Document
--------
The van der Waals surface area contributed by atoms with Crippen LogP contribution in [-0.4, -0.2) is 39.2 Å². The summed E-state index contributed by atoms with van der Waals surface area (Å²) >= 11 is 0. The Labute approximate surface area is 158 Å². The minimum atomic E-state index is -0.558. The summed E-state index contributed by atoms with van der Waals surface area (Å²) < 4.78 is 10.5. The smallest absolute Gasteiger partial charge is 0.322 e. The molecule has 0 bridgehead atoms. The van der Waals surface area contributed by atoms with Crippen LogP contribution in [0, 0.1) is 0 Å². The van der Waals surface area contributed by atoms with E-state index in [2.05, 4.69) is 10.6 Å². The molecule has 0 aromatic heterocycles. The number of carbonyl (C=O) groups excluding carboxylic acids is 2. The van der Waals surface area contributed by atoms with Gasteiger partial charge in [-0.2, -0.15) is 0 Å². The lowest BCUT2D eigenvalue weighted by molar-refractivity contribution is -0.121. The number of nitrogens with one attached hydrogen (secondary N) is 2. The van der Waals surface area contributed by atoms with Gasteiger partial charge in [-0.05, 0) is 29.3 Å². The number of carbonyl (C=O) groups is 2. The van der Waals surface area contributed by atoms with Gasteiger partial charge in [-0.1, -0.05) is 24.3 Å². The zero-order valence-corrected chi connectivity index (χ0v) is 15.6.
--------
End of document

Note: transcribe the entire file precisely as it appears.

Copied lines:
The van der Waals surface area contributed by atoms with Crippen LogP contribution in [-0.4, -0.2) is 39.2 Å². The summed E-state index contributed by atoms with van der Waals surface area (Å²) >= 11 is 0. The Labute approximate surface area is 158 Å². The minimum atomic E-state index is -0.558. The summed E-state index contributed by atoms with van der Waals surface area (Å²) < 4.78 is 10.5. The smallest absolute Gasteiger partial charge is 0.322 e. The molecule has 0 bridgehead atoms. The van der Waals surface area contributed by atoms with Crippen LogP contribution in [0, 0.1) is 0 Å². The van der Waals surface area contributed by atoms with E-state index in [2.05, 4.69) is 10.6 Å². The molecule has 0 aromatic heterocycles. The number of carbonyl (C=O) groups excluding carboxylic acids is 2. The van der Waals surface area contributed by atoms with Gasteiger partial charge in [-0.2, -0.15) is 0 Å². The lowest BCUT2D eigenvalue weighted by molar-refractivity contribution is -0.121. The number of nitrogens with one attached hydrogen (secondary N) is 2. The van der Waals surface area contributed by atoms with Gasteiger partial charge in [-0.05, 0) is 29.3 Å². The number of carbonyl (C=O) groups is 2. The van der Waals surface area contributed by atoms with Gasteiger partial charge in [-0.1, -0.05) is 24.3 Å². The zero-order valence-corrected chi connectivity index (χ0v) is 15.6.